Speed AC HP Size
Donkey 1 0 0 25 13 11 M
Elephant 1 3 -2 35 15 104 H
Horse, Draft 1 0 1 40 13 24 L
Horse, Riding 1 0 2 48 12 19 L
Warhorse, Heavy 1 0 1 40 15 30 L
Warhorse, Light 1 0 2 48 14 22 L
Mule 1 0 0 25 13 22 L
Pony 1 0 1 35 13 11 M
Pony, War 1 0 1 35 14 14 M

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Vehicles

Name Crew
(cover)
#Pass
(cover)
Vehicle
Mod
Speed AC Hard-
ness
HP Size
Carriage 1 (+2) 5 (+5) -4 40/28 8 5 32 H
Cart/Wagon 1 (+2) 7 (+2) -3 28 9 5 12 L
Stagecoach 1 (+2) 7 (+5) -4 40 8 5 50 H

Carriage: Pulled by two horses, this is an enclosed wagon that offers three-quarters cover (AC and dexterity saves +5 bonus) to passengers and one-half cover to the driver who sits outside (AC and dexterity saves +2 bonus). The first speed is for a carriage with only one passenger, the second speed is for a fully loaded carriage.

Cart/Wagon: Pulled by two horses, this is an open wagon that offers one-half cover (AC and dexterity saves +2 bonus) to the driver and all passengers.

Stagecoach: Pulled by four horses, this is an enclosed vehicle that offers three quarters cover (AC and dexterity saves +5 bonus) to passengers and one half cover to the driver who sits outside (AC and dexterity saves +2 bonus).

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Crash Checks

The current vehicle/mount modifier applies to Crash checks. In addition, if the crash check is the result of a Collision, the special size modifier of the object with which the vehicle collided is also applied to the DC of the Crash check. If the Crash check is successful, there is no ill effect. If the Crash check is unsuccessful, the vehicle is immediately out-of-control.

On Foot: Characters on foot that succeed on their crash checks reduce any associated collision damage by half.

Current Terrain Crash Check DC
Open 10
Close 15
Tight 20

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Collision Damage

Collisions cause damage to all objects (vehicles and obstacles) that are involved in them, and can cause vehicles to go out of control. If a collision occurs, first determine the amount of damage the collision deals to all involved, and then have each participant involved in the collision make a Crash check.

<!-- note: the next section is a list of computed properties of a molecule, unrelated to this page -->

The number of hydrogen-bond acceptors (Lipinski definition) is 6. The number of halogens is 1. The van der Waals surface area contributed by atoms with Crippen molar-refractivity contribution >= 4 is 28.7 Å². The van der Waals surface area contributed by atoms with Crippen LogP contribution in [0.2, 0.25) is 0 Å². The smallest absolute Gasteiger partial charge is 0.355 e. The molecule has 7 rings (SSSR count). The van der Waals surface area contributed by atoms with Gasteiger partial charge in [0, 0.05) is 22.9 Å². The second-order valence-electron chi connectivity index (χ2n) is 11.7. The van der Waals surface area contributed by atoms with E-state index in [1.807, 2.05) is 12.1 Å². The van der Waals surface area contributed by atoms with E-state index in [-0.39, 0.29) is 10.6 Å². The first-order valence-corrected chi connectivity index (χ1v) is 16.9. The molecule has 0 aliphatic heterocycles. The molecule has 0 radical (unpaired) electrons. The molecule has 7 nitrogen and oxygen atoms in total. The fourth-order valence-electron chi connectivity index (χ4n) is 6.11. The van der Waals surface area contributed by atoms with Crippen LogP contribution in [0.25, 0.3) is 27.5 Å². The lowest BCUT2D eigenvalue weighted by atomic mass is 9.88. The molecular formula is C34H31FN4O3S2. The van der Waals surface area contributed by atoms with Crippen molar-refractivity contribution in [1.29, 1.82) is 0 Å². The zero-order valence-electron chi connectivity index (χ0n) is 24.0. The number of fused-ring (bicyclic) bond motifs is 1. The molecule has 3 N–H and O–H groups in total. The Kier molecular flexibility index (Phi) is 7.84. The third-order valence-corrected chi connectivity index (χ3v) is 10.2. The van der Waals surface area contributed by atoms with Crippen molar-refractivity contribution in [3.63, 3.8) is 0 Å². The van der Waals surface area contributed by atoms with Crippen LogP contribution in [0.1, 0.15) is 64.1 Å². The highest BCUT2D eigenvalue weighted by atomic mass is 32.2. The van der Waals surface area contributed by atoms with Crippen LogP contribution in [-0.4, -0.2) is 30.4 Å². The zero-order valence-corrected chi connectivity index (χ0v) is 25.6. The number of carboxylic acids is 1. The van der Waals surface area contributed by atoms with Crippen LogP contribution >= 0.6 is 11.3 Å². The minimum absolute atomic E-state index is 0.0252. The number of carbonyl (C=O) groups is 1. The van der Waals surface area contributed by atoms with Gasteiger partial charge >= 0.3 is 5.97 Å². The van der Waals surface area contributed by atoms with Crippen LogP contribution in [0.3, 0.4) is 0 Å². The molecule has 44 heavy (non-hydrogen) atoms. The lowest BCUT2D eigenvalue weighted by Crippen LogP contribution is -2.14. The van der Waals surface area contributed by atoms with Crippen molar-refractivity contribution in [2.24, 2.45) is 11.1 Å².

Smallest Object or
Creature Size
Damage
Colossal 20d8
Gargantuan 16d8
Huge 12d8
Large 8d8
Medium-size 4d8
Small 2d8
Tiny 1d8
Smaller than Tiny 0

After finding the base damage, determine the collision's damage multiplier based on how the colliding vehicle struck the other vehicle or object.

Colliding Vehicle's Target Multiplier
A stationary object (Barriers and Moats) x 1
Vehicle, Traffic or Creature, Head-On x 2
Vehicle, Traffic or Creature, T-Bone x 1
Vehicle, Traffic or Creature, Sideswipe x ½

Once the damage has been determined, apply it to both vehicles (or objects or creatures) involved in the collision.

As long as a vehicle has at least one hit point, it can continue moving, although its performance may be degraded, depending on how much damage it has taken in the chase.

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Losing Control

A Driver/Rider can lose control over their vehicle in a number of ways. They can be rendered unconscious through damage, they can fail a Crash check, or can elect to give up control in order to perform a Passenger maneuver.

When a driver loses control of a vehicle, his vehicle immediately becomes “out-of-control”. It automatically foregoes any checks. It still checks for obstacles on the previous driver's turn, but the chance of an obstacle in all Terrain types increase by two. An out-of-control vehicle also takes automatic Collision damage every round as though it had collided with a Small Barrier Obstacle. The vehicle remains out-of-control until a passenger performs the “Take The Reins” maneuver. At that point the successful passenger becomes the new driver and the vehicle makes obstacle checks as normal starting with the new driver's next turn.

When a rider loses control of a mount, they must immediately make a check at DC 20. A rider who fails this check falls from the mount. Mounts never become “out-of-control”.

When a runner on foot loses control, they must make an Acrobatics check at DC 20 or lose their footing. Like all prone characters, they must use an action to stand back up before rejoining the chase.

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Hot Pursuit Rules